Playing the defending Eastern Conference champion in a nationally televised game, the Ducks' showcase night deteriorated into embarrassment Sunday.
The New York Rangers, riding two goals from Derek Stepan and three assists from Keith Yandle, torched Anaheim, 7-2, at Madison Square Garden to complete a season sweep and hand the Western Conference leaders their most lopsided defeat of the season.
“All you can do on these types of nights [is] burn the tape, move on, get ready to play the next one,” Ducks center Ryan Getzlaf said after the Ducks (46-21-7) sloppily committed nine giveaways with just one takeaway while missing 21 shots.
“Disgusting game, we're not happy.”
Getzlaf refused to lean on the excuses of a cross-country trip the day before or the comfort of Anaheim's wide lead in the Pacific Division.
New York (46-18-7) could've shown fatigue, too, after winning in a shootout Saturday night in Carolina.
Yet, the Rangers scored three goals on seven shots in the first 10 minutes and 16 seconds, forcing the benching of Anaheim's starting goalie Frederik Andersen en route to ending the Ducks' four-game winning streak.
The fact that two of the goals were aided by a deflection and that Andersen was screened by traffic on the other didn't matter, the goalie said.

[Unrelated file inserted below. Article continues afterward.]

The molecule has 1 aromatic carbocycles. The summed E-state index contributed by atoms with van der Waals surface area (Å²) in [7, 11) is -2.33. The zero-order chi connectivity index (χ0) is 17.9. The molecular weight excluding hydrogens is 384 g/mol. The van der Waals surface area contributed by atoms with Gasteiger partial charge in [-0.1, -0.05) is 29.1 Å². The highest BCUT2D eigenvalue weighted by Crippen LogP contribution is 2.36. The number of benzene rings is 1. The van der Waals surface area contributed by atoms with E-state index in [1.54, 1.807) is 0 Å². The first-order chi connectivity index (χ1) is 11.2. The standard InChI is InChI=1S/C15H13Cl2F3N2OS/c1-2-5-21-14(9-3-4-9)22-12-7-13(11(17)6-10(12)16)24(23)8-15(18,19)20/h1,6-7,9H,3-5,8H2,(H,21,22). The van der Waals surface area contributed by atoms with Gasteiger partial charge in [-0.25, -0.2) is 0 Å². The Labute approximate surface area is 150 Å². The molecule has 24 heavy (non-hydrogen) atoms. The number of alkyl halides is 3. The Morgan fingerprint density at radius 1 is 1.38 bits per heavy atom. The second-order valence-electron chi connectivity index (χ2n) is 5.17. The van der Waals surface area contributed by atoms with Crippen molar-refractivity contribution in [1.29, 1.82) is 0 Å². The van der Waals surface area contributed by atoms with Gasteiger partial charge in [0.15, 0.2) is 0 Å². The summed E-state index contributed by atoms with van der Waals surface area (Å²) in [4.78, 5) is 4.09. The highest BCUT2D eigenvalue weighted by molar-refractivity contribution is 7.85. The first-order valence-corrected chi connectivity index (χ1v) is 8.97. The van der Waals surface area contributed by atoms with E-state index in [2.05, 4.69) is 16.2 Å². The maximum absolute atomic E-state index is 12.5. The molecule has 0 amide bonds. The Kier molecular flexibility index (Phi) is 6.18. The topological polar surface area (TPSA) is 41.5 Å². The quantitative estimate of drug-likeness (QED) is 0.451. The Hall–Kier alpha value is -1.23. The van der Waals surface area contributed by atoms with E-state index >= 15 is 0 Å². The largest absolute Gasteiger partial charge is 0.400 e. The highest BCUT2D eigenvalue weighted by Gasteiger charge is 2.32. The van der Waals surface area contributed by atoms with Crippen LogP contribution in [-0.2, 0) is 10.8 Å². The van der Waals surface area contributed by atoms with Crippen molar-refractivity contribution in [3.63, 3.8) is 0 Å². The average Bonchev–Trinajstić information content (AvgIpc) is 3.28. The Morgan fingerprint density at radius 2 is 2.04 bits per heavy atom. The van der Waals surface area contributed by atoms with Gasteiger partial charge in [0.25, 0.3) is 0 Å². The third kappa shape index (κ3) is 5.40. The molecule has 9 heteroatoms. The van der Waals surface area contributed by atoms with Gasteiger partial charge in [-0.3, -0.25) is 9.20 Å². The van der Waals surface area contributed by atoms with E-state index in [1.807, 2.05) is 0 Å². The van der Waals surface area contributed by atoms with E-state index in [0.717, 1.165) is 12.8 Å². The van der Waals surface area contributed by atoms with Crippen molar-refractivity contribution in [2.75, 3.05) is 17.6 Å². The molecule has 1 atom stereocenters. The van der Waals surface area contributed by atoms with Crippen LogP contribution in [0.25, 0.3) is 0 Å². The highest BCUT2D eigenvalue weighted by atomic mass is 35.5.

“All three … they went the wrong way for us, and then we stopped playing,” Andersen said. “We have some really important lessons to learn and better learn them quick.
“We can't just get down, feel sorry for ourselves and get scored on. You've got to keep playing. It sounds real simple, but it's something all 20 of us need to do. We didn't do it today.”
The teams combined for five goals in the first 11:12.
Two came from Ducks right wing Corey Perry, whose 31 goals mark the fifth 30-goal campaign by the former Hart Trophy winner.
Stepan's deflected assist and his low shot complicated by the screens made it 2-1. Then, New York's Kevin Hayes spun and shot, the puck changing direction off the skate of Rangers forward Carl Hagelin and skidding under Andersen.
Amid teammates' sagged shoulders, John Gibson was beaten on four of 22 shots. Yandle's third assist came on J.T. Miller's blast early in the second.
Stepan scored again by intercepting a pass from Ducks defenseman Francois Beauchemin and whipping a shot to Gibson's left.
“They're a good hockey team, came to play and worked us in every facet of the game,” Getzlaf said. “They capitalize. They've been a quick-strike team for years now.”
Two more third-period goals made it a rout, compelling Ducks Coach Bruce Boudreau to call timeout and tell his group, “If they can score 12, they're going to score 12. We better not quit playing and [stop] feeling sorry for ourselves.”
Boudreau said he “hoped” the blowout “was an anomaly,” but the Ducks were also handled, 4-1, in January by the Rangers in Anaheim. The teams are now in a three-way tie with Montreal for most points in the NHL (99).
“You're playing a team … in the race for No. 1, and we looked more like No. 30 than No. 1,” Boudreau said. “I'm embarrassed by it.”
Perry said the lopsided outcome when “we didn't have our legs early” can be fixed rapidly by attention to detail.
“These last eight [regular-season] games, you've got to be in playoff mode and be ready,” Perry said. “This could be a team we meet in the finals.”